Botanists: Farmers should not hesitate killing tall ragweed

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Purdue University botanists, in the latest Pest and Crop newsletter, urged farmers who find tall ragweed in their crops to apply herbicide before an infestation could become unmanageable.

In the article, authors Bill Johnson, a professor of botany and plant pathology, and Travis Legleiter, a weed science program specialist, said post-emergent pesticides should be applied when ragweed grows to be approximately four to six inches in height. If these plants are allowed to grow at will, they will block sunlight from getting to crop seedlings, including corn and soybean plants, they said.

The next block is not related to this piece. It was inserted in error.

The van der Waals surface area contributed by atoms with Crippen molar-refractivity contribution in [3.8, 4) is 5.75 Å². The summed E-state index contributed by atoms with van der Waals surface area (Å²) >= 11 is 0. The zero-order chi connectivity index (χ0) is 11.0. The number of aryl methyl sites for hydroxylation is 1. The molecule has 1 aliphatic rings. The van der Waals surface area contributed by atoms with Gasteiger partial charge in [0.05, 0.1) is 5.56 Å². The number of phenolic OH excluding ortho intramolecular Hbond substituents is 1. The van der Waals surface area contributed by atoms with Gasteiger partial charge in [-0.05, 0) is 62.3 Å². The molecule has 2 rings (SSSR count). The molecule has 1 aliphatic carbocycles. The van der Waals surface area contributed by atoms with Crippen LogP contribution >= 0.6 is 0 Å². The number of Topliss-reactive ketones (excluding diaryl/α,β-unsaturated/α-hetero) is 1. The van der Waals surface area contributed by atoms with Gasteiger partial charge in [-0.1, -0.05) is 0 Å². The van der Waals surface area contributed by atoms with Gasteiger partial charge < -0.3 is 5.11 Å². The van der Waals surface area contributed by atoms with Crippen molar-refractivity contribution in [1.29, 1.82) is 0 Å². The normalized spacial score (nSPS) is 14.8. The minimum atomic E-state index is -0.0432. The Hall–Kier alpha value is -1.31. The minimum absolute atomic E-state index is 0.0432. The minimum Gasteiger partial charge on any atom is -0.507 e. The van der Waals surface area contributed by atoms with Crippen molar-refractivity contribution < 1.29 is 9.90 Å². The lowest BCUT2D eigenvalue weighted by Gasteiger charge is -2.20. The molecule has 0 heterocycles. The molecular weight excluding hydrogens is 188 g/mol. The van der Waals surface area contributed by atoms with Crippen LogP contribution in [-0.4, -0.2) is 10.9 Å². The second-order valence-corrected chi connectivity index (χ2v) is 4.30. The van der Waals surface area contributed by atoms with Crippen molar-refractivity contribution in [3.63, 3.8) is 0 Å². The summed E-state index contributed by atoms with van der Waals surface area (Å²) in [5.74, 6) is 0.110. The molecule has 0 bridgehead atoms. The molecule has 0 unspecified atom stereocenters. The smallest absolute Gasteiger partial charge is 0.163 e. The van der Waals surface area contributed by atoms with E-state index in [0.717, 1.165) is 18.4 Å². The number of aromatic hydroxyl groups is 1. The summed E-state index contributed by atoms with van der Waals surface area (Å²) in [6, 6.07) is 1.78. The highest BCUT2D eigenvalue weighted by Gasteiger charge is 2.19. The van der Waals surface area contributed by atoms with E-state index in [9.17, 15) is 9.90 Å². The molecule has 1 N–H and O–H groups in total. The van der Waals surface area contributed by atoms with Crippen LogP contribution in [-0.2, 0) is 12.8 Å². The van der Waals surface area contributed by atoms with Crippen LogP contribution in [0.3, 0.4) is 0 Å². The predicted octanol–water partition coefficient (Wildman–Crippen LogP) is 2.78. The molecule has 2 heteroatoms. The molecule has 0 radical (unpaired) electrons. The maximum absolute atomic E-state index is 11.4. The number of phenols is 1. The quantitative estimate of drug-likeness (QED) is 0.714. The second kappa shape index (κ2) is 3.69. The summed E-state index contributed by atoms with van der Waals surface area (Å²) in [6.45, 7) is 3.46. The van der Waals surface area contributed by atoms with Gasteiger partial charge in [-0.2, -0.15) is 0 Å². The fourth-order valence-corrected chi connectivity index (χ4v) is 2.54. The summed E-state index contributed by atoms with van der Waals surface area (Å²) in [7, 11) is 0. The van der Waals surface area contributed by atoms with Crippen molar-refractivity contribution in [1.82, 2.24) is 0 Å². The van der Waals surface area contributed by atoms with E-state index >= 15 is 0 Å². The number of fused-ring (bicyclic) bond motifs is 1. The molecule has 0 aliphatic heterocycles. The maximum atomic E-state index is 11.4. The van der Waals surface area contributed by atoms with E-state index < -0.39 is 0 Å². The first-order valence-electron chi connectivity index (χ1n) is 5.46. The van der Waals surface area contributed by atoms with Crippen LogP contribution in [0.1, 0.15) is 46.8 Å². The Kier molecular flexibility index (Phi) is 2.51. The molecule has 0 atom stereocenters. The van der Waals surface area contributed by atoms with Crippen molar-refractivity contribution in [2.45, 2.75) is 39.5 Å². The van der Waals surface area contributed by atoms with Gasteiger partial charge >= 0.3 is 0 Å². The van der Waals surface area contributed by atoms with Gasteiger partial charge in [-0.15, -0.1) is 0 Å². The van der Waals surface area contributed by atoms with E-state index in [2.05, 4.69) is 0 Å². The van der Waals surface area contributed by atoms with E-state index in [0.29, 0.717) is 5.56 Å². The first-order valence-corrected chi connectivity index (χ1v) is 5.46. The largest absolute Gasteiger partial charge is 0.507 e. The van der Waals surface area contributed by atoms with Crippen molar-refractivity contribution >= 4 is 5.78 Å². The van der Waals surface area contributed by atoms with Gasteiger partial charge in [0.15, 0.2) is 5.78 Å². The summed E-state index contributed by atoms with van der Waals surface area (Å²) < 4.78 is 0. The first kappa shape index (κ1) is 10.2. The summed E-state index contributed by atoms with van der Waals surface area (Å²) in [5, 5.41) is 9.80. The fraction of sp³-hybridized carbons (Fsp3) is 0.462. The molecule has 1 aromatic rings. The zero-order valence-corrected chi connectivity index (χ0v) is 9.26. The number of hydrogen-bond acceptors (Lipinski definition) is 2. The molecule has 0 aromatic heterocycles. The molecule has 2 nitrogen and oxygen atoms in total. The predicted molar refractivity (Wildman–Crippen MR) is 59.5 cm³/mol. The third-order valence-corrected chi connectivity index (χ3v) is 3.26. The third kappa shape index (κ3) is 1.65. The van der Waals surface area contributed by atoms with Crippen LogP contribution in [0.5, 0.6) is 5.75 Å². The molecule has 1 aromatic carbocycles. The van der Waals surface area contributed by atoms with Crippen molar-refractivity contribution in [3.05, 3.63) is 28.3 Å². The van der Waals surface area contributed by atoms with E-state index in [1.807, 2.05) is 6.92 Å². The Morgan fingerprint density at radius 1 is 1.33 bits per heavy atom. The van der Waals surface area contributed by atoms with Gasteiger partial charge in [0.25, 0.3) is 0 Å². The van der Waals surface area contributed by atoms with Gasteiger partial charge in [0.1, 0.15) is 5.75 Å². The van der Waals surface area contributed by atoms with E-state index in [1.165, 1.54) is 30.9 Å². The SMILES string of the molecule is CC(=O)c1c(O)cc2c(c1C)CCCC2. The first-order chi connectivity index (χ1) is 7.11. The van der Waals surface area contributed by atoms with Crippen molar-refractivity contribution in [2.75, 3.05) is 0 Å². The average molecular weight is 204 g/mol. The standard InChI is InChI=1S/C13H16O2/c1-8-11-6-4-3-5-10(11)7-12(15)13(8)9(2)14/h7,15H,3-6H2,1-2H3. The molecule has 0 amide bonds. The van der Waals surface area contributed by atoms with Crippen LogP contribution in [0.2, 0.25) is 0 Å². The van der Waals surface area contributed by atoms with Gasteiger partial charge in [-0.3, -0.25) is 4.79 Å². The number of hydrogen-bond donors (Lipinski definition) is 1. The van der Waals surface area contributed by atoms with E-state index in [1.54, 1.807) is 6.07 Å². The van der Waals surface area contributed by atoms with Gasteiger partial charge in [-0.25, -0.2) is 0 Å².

"All too often, we see where producers were reluctant to make post-emergent application to a 4- to 6-inch giant ragweed because of a lack of other weeds that size and the potential need for a second post-emergence application," Johnson and Legleiter said. "Waiting for other weeds to emerge or for the soybean canopy to further develop will only allow the giant ragweed to continue to grow well past a manageable height and likely affect yields."

They also warn that fields that have had issues with ragweed in the past are especially vulnerable to infestation unless proper measures and anti-emergent herbicides are applied to fields.

"As farmers and consultants continue or begin to scout their fields, keep in mind that if giant ragweed is present among smaller weeds, that it should drive the decision for making a post-emergence herbicide application," they said.

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